I've been using EJBs for some time now and I feel that they have one major limitation that needs to be addressed in the specification.
I am referring to the ability of being able to operate on large numbers of EJB in a single transaction.
By the nature of EJBs, it is not possible to efficiently work on a large number of objects at once. This is because, for each object you wish to work on, the container must physically create a Java object, and invoke methods on it etc.
A practical example of this problem is the common business problem of creating reports.
In a report, we typically wish to access perhaps thousands or millions of objects, going across several entity bean types.
Finder methods can help us here, but only if we wish to access information from 1 type of entity bean.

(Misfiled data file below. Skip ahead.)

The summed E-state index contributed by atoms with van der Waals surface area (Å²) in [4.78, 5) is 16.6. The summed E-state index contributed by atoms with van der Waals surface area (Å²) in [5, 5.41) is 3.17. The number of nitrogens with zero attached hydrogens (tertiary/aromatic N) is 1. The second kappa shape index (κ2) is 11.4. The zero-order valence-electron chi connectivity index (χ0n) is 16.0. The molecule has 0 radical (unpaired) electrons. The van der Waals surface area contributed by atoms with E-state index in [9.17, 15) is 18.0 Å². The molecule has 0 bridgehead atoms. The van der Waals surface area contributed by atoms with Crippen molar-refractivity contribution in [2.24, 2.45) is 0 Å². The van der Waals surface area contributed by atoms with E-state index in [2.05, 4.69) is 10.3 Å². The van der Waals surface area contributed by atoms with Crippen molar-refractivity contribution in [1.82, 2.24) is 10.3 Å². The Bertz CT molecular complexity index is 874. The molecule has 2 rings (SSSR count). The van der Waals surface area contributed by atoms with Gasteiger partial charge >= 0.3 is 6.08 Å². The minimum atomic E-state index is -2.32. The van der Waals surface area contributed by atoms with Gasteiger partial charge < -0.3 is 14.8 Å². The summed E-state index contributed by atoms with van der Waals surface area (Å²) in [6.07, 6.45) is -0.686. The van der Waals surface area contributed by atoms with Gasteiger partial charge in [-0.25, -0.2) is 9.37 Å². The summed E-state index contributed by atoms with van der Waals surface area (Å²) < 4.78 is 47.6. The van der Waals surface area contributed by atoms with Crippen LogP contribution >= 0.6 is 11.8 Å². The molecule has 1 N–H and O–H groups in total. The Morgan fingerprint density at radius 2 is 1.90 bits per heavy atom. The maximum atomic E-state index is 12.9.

I know what you are thinking: why not just get a Datasource reference and execute some SQL?
This approach is not very 'clean' in terms of EJB. You need to have knowlege of the underlying database schema and the concepts in the SQL domain may not map directly to the concepts in the EJB domain.
Additionally, this assumption is based on the fact that a SQL database is being used.
EJB 2.0 has provided for this with the introduction of EJB QL.
Therefore what I propose is some kind of extension to EJB which uses EJB QL to perform complex queries that produce results in a ResultSet like interface.
The container may then perform bulk queries on EJB data, without having the overhead of having to actually 'load' the EJB objects and hence optimise.
This makes it possible to write applications which can produce reports that are independent of the persistance engine being used.
If reports are being considered, then it might also be worth considering bulk updates.
The main flaw I can see in my proposal is how BMP entites are managed.
I think this problem needs a solution, and we should approach Sun with it.
Does anyone else have a view point on this? Has anyone thought of a better way of solving this problem?